Don’t let the closed gate fool you – you can open it and move on, but it’s important to close it behind you so that the animals stay where they belong.
The route is about 300 meters and theoretically takes about 5 minutes, but considering the fact that every now and then you want to take pictures, you can spend and hour here. Anyway, see for yourself:
And then there is a small panorama:Please define valid width and height attributes for remote images. This will also optimize the loading time of the remote panorama.
We also recommend you take the dirt road along the cliffs, all the way past the village of Gásadalur. There you will find one bench, from which you can enjoy the view of the increasingly higher cliffs and the island of Mykines. If you’re lucky you may even be able to spot the famous puffins (puffins ).
We can’t miss the settlement itself, through which one returns from the aforementioned vantage point.
The small, quiet, almost deserted town does not have much to offer, except for one cafe or store. Nonetheless, you can see the traditional Ferrer houses with grass on the roof and imagine for a moment what life is like here. And this life has changed over the past dozen years or so….
Before 2004, you had to use a boat, helicopter or climb nearly 700-meter hills to get here. Not very favorable conditions for settlement, right? Not surprisingly, the number of residents declined, down to as few as 12 people, and to this day you can still see abandoned houses in the village.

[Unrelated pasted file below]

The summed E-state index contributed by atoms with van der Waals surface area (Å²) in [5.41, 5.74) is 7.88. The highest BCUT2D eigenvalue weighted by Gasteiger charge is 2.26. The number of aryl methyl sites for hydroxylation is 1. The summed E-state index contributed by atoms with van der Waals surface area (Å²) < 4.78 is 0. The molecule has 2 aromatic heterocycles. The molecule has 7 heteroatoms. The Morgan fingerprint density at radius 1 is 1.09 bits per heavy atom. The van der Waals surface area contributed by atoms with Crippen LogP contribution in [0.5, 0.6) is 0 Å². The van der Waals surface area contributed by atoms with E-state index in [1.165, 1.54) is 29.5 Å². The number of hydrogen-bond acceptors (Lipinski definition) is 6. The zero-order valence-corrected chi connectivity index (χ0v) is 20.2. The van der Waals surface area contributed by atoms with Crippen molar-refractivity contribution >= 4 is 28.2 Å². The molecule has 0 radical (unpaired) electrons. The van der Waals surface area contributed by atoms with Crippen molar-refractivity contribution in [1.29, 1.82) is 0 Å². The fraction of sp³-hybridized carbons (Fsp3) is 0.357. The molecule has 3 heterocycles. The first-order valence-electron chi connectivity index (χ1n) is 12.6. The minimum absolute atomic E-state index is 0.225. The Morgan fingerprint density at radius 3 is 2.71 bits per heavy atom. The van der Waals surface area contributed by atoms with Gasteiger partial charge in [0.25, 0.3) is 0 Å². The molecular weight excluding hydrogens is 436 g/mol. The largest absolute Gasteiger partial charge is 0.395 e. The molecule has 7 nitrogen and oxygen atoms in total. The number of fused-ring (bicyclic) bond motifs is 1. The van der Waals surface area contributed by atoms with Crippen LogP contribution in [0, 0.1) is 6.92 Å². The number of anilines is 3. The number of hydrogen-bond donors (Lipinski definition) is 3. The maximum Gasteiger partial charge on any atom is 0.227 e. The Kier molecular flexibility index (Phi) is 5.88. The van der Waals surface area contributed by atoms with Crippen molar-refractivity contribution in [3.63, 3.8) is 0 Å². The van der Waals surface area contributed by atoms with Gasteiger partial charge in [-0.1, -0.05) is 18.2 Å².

The turning point was the construction of a tunnel in 2004 connecting the island of Vágar to Streymoy, and a road that made it possible for anyone to get here by car. Will it be possible to save this settlement? We will probably find out soon enough.
On the way back to the car, just outside the city limits, we also saw a heliport that has changed its purpose a bit :-)
Vágar Island is an incredibly captivating island. Here you will find high, steep cliffs with breathtaking views.
Here you can also find small, almost abandoned villages just waiting for new residents, but also “larger” developing ones, which can look forward to better times thanks to easy access to the island and the airport.
Definitely Vágar is a must-see point during your stay in the Faroe Islands.
We also recommend the photo gallery, and there are more than 100 photos there! :)